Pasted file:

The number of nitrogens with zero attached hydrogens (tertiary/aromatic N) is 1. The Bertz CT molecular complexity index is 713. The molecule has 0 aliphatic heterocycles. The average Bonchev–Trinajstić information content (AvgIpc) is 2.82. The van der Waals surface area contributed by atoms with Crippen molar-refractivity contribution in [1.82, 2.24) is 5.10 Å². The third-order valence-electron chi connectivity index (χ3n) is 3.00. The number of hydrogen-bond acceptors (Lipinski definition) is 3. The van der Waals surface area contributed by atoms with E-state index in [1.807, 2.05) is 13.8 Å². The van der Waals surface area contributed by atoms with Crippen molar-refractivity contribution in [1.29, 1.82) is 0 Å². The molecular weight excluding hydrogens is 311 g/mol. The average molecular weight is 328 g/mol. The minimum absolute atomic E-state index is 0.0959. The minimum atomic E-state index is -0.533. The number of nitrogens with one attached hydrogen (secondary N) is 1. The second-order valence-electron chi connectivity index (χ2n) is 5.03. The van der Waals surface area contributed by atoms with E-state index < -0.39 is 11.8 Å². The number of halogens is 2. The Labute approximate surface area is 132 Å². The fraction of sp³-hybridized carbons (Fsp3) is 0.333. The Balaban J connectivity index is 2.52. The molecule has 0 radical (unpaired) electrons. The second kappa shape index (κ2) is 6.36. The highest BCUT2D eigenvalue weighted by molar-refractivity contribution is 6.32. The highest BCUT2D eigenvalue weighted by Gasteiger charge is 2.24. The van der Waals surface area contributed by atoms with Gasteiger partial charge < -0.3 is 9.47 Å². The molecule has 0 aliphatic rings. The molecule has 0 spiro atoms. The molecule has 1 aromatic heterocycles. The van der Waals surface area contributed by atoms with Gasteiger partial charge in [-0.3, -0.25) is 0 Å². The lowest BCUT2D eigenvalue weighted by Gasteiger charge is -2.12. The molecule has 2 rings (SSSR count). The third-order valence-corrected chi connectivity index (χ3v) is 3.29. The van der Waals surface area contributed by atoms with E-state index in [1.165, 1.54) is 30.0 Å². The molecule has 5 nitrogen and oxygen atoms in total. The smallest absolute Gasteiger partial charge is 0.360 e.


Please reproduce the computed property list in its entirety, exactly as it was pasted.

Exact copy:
The number of nitrogens with zero attached hydrogens (tertiary/aromatic N) is 1. The Bertz CT molecular complexity index is 713. The molecule has 0 aliphatic heterocycles. The average Bonchev–Trinajstić information content (AvgIpc) is 2.82. The van der Waals surface area contributed by atoms with Crippen molar-refractivity contribution in [1.82, 2.24) is 5.10 Å². The third-order valence-electron chi connectivity index (χ3n) is 3.00. The number of hydrogen-bond acceptors (Lipinski definition) is 3. The van der Waals surface area contributed by atoms with E-state index in [1.807, 2.05) is 13.8 Å². The van der Waals surface area contributed by atoms with Crippen molar-refractivity contribution in [1.29, 1.82) is 0 Å². The molecular weight excluding hydrogens is 311 g/mol. The average molecular weight is 328 g/mol. The minimum absolute atomic E-state index is 0.0959. The minimum atomic E-state index is -0.533. The number of nitrogens with one attached hydrogen (secondary N) is 1. The second-order valence-electron chi connectivity index (χ2n) is 5.03. The van der Waals surface area contributed by atoms with E-state index < -0.39 is 11.8 Å². The number of halogens is 2. The Labute approximate surface area is 132 Å². The fraction of sp³-hybridized carbons (Fsp3) is 0.333. The Balaban J connectivity index is 2.52. The molecule has 0 radical (unpaired) electrons. The second kappa shape index (κ2) is 6.36. The highest BCUT2D eigenvalue weighted by molar-refractivity contribution is 6.32. The highest BCUT2D eigenvalue weighted by Gasteiger charge is 2.24. The van der Waals surface area contributed by atoms with Gasteiger partial charge < -0.3 is 9.47 Å². The molecule has 0 aliphatic rings. The molecule has 0 spiro atoms. The molecule has 1 aromatic heterocycles. The van der Waals surface area contributed by atoms with Gasteiger partial charge in [-0.3, -0.25) is 0 Å². The lowest BCUT2D eigenvalue weighted by Gasteiger charge is -2.12. The molecule has 2 rings (SSSR count). The third-order valence-corrected chi connectivity index (χ3v) is 3.29. The van der Waals surface area contributed by atoms with E-state index in [1.165, 1.54) is 30.0 Å². The molecule has 5 nitrogen and oxygen atoms in total. The smallest absolute Gasteiger partial charge is 0.360 e.